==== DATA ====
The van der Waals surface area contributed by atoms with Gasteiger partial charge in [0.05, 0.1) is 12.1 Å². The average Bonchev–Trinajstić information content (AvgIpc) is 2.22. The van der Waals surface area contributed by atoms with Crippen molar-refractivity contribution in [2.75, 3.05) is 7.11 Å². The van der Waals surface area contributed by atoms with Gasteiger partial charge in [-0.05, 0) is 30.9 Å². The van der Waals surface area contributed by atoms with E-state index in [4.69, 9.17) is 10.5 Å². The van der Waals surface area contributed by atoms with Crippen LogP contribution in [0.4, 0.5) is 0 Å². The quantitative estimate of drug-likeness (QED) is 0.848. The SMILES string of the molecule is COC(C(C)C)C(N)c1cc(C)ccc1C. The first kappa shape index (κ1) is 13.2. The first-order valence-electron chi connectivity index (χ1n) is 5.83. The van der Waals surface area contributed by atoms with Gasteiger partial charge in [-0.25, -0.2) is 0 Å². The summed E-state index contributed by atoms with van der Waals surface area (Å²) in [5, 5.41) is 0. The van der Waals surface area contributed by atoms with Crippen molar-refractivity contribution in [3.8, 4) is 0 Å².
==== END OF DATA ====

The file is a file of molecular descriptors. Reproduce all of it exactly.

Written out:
The van der Waals surface area contributed by atoms with Gasteiger partial charge in [0.05, 0.1) is 12.1 Å². The average Bonchev–Trinajstić information content (AvgIpc) is 2.22. The van der Waals surface area contributed by atoms with Crippen molar-refractivity contribution in [2.75, 3.05) is 7.11 Å². The van der Waals surface area contributed by atoms with Gasteiger partial charge in [-0.05, 0) is 30.9 Å². The van der Waals surface area contributed by atoms with E-state index in [4.69, 9.17) is 10.5 Å². The van der Waals surface area contributed by atoms with Crippen LogP contribution in [0.4, 0.5) is 0 Å². The quantitative estimate of drug-likeness (QED) is 0.848. The SMILES string of the molecule is COC(C(C)C)C(N)c1cc(C)ccc1C. The first kappa shape index (κ1) is 13.2. The first-order valence-electron chi connectivity index (χ1n) is 5.83. The van der Waals surface area contributed by atoms with Gasteiger partial charge in [-0.25, -0.2) is 0 Å². The summed E-state index contributed by atoms with van der Waals surface area (Å²) in [5, 5.41) is 0. The van der Waals surface area contributed by atoms with Crippen molar-refractivity contribution in [3.8, 4) is 0 Å².